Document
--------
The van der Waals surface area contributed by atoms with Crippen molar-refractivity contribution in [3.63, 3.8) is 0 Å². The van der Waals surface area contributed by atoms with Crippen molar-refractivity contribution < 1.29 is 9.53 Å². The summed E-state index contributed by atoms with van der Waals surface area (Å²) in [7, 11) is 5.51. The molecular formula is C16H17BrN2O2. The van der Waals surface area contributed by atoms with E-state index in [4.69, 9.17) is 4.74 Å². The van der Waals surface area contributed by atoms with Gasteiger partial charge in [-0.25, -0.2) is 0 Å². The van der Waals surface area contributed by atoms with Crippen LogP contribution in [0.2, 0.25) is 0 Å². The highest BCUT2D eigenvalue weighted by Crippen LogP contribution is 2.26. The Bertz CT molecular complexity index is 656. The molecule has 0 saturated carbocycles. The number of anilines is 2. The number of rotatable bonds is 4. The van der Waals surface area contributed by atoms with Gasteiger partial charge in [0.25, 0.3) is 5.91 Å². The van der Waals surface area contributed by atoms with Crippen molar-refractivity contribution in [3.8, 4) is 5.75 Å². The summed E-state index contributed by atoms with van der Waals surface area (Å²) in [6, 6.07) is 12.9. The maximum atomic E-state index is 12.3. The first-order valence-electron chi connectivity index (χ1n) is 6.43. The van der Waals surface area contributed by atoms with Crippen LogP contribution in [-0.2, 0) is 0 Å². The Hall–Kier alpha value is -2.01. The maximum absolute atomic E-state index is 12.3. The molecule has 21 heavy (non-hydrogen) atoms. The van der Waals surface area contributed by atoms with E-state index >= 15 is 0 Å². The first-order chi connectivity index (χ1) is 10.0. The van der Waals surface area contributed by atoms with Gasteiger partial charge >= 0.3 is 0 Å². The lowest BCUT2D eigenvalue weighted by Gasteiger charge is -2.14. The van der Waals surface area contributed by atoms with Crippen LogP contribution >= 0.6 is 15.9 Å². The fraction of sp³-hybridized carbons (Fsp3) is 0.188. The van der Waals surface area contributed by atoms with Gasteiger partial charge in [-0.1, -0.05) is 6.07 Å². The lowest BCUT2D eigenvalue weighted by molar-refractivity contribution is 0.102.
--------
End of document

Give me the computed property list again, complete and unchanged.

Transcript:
The van der Waals surface area contributed by atoms with Crippen molar-refractivity contribution in [3.63, 3.8) is 0 Å². The van der Waals surface area contributed by atoms with Crippen molar-refractivity contribution < 1.29 is 9.53 Å². The summed E-state index contributed by atoms with van der Waals surface area (Å²) in [7, 11) is 5.51. The molecular formula is C16H17BrN2O2. The van der Waals surface area contributed by atoms with E-state index in [4.69, 9.17) is 4.74 Å². The van der Waals surface area contributed by atoms with Gasteiger partial charge in [-0.25, -0.2) is 0 Å². The van der Waals surface area contributed by atoms with Crippen LogP contribution in [0.2, 0.25) is 0 Å². The highest BCUT2D eigenvalue weighted by Crippen LogP contribution is 2.26. The Bertz CT molecular complexity index is 656. The molecule has 0 saturated carbocycles. The number of anilines is 2. The number of rotatable bonds is 4. The van der Waals surface area contributed by atoms with Gasteiger partial charge in [0.25, 0.3) is 5.91 Å². The van der Waals surface area contributed by atoms with Crippen molar-refractivity contribution in [3.8, 4) is 5.75 Å². The summed E-state index contributed by atoms with van der Waals surface area (Å²) in [6, 6.07) is 12.9. The maximum atomic E-state index is 12.3. The first-order valence-electron chi connectivity index (χ1n) is 6.43. The van der Waals surface area contributed by atoms with Crippen LogP contribution in [-0.2, 0) is 0 Å². The Hall–Kier alpha value is -2.01. The maximum absolute atomic E-state index is 12.3. The molecule has 21 heavy (non-hydrogen) atoms. The van der Waals surface area contributed by atoms with E-state index >= 15 is 0 Å². The first-order chi connectivity index (χ1) is 10.0. The van der Waals surface area contributed by atoms with Gasteiger partial charge >= 0.3 is 0 Å². The lowest BCUT2D eigenvalue weighted by Gasteiger charge is -2.14. The van der Waals surface area contributed by atoms with Crippen LogP contribution >= 0.6 is 15.9 Å². The fraction of sp³-hybridized carbons (Fsp3) is 0.188. The van der Waals surface area contributed by atoms with Gasteiger partial charge in [-0.1, -0.05) is 6.07 Å². The lowest BCUT2D eigenvalue weighted by molar-refractivity contribution is 0.102.